Homepage Forums Discussion Goal-15 Life on Land

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  • Shruti
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    The loss of terrestrial ecosystems – caused by human activities and climate change –has affected countless lives of all species. According to the United Nations Development Programme, “millions of acres of forests are being lost every year while desertification has led to the loss of billions of acres of drylands. 8 percent of all known animals are extinct and 22 percent are at risk of extinction.”
    Delhi High court (6 March 2017) said had trees in the capital been voters, they would not be felled at an alarmin rate. the court has now suggested a controller and auditor general (CAG) audit into the amount of timber generated by encroachers and even public authorities.

    Lets see what this audit come up. I think we are the reason behind it.
    Suggest some idea to deteriorate the risk, and improve health.

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    Adherence to the solution is the key for the success. This target cannot be achieved. Delhi is capital and on priority to combat pollution.
    very nice concern.

    Mohini Thakur
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    Delhi being the capital of our big developing nation, has some how the burden of being up to the level of other cities of the developed world, in regards to living standards. Thus unless we try and stop for a while and plan out ways of sustainable means, without compromising the nature, the task in hand is difficult to achieve. The common man has to be the leader of the movement because its his demands of luxury, which is responsible to an extent for the uncontrolled and unsustainable growth.

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    Studies have proposed that 66% of Earth’s land – 44% as intact natural ecosystems and 22% as agro-ecological buffers – must remain intact to sustain the biosphere.Various natural calamities all over the world are indicative that these boundaries have been surpassed.Rapid urbanization is one of the reasons responsible for clearing of lands for housing needs.If equal opportunities in terms of job,education are created in rural areas, this will to some extent help in stemming influx into the cities.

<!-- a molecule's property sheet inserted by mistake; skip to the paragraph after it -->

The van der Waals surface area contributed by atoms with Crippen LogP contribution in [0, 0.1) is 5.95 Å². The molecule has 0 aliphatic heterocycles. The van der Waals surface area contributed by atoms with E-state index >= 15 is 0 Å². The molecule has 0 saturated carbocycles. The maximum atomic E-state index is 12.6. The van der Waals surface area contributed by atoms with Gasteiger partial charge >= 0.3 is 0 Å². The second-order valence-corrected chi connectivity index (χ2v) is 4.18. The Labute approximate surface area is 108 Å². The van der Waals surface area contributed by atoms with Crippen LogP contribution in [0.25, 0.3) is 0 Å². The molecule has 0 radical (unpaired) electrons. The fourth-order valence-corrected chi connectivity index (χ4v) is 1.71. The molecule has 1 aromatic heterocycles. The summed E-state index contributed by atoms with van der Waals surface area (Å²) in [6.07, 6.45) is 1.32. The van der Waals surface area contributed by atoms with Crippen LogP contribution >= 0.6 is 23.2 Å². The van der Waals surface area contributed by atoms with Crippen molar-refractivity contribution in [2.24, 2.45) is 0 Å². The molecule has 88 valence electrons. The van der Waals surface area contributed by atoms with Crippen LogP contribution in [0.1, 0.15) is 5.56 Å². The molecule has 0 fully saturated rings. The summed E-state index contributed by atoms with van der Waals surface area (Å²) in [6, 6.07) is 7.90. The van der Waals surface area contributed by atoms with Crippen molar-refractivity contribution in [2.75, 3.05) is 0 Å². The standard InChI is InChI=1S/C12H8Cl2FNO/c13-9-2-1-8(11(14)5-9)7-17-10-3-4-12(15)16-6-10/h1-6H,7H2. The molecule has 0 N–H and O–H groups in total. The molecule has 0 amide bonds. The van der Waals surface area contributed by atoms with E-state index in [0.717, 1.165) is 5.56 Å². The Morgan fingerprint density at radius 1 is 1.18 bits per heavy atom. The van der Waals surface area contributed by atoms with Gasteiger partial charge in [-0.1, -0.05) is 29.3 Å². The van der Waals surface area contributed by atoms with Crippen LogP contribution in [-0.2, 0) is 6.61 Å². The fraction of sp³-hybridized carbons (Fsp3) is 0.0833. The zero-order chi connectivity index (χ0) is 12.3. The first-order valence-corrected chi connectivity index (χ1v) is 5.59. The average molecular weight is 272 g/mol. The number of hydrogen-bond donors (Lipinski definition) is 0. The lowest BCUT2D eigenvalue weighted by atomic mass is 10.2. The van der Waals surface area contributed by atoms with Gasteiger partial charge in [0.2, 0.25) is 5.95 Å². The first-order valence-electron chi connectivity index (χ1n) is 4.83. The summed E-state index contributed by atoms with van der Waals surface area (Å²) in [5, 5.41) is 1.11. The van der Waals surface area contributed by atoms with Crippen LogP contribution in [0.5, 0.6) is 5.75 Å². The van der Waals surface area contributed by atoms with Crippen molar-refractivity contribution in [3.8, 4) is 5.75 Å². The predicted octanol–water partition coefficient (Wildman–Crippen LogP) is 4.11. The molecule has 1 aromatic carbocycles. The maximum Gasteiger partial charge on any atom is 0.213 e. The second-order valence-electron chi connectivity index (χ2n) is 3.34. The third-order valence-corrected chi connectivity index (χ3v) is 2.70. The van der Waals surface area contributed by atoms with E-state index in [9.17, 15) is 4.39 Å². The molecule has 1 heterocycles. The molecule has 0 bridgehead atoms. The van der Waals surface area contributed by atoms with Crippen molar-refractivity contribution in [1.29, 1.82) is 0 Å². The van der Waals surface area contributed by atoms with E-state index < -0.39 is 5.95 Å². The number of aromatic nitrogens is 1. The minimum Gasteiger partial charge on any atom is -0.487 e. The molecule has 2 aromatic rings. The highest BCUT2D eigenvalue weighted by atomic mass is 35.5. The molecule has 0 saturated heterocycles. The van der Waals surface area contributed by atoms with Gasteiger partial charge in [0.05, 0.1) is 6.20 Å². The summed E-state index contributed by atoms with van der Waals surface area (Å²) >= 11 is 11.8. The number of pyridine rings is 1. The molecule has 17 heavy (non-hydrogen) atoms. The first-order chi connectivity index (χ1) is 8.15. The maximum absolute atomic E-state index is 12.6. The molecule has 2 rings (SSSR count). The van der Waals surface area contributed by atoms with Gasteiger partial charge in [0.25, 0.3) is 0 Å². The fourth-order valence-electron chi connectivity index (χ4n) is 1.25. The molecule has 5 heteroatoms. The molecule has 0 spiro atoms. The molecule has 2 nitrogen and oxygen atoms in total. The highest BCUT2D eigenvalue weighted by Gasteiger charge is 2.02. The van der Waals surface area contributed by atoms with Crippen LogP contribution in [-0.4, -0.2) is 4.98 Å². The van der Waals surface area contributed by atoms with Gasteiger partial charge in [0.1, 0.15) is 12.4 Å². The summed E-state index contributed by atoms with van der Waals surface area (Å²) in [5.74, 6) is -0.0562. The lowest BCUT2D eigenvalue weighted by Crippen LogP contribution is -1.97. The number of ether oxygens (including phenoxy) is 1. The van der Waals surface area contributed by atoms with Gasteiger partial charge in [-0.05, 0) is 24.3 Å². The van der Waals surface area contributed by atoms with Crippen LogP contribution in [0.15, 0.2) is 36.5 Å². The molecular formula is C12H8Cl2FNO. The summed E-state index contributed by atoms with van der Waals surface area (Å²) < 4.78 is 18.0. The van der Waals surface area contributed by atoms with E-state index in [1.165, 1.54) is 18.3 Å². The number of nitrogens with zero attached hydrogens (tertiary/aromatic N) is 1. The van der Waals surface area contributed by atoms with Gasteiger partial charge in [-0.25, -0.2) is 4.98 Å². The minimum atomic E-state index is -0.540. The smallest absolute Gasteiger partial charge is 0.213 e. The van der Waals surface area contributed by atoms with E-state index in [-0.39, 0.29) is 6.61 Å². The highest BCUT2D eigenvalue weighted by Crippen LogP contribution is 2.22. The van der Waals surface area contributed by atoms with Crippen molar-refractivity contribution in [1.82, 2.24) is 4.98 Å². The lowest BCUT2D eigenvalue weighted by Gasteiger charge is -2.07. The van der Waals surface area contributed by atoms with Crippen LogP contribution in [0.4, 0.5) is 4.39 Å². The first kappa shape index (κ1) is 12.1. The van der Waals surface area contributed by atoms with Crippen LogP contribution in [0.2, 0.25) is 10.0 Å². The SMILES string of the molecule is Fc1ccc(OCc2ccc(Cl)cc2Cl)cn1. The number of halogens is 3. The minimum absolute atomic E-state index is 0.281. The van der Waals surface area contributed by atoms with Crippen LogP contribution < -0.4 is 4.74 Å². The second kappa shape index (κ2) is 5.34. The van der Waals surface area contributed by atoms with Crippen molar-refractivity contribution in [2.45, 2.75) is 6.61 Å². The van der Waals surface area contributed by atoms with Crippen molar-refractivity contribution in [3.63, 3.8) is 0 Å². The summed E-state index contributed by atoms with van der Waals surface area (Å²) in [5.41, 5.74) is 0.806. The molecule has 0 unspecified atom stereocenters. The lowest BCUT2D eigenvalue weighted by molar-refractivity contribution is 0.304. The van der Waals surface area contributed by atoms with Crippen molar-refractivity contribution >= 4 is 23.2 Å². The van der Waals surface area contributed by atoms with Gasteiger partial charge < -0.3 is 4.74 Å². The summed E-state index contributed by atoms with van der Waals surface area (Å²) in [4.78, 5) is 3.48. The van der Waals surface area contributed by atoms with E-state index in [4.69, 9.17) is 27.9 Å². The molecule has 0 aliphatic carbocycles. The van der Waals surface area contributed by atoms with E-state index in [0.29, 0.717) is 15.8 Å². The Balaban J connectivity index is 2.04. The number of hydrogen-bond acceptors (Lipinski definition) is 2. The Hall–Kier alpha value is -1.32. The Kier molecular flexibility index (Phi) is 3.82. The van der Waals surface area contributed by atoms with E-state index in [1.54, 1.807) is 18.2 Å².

Mansi Gupta
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    With increasing industrial and agricultural advancement, more and more forests are undergoing conversion for land use. As stated by the United Nations, the Life on Land goal is to “protect, restore and promote sustainable use of terrestrial ecosystems, sustainably manage forests, combat desertification, and halt and reverse land degradation and halt biodiversity loss.” SDG 15 was created to bring attention to the negative side effects from agricultural and industrial development. This can only be done by creating awareness among people about afforestation. This can be started right from schools teaching students about forests. Forests cover roughly one-third of Earth’s land mass, and with that amount of coverage, the world depends on their functions. These functions include mitigating climate change, reducing risks of floods, droughts, and landslides, and contributing to the balance of oxygen, carbon dioxide, and humidity in the air. Beyond its environmental functions, forests also provide jobs, shelter, and security for many communities so the fact that they’re diminishing is life-threatening. This should be included in school curriculum and plantation drives must be held regularly by schools at different places. To have better life on land we need to conserve our other resources as well.

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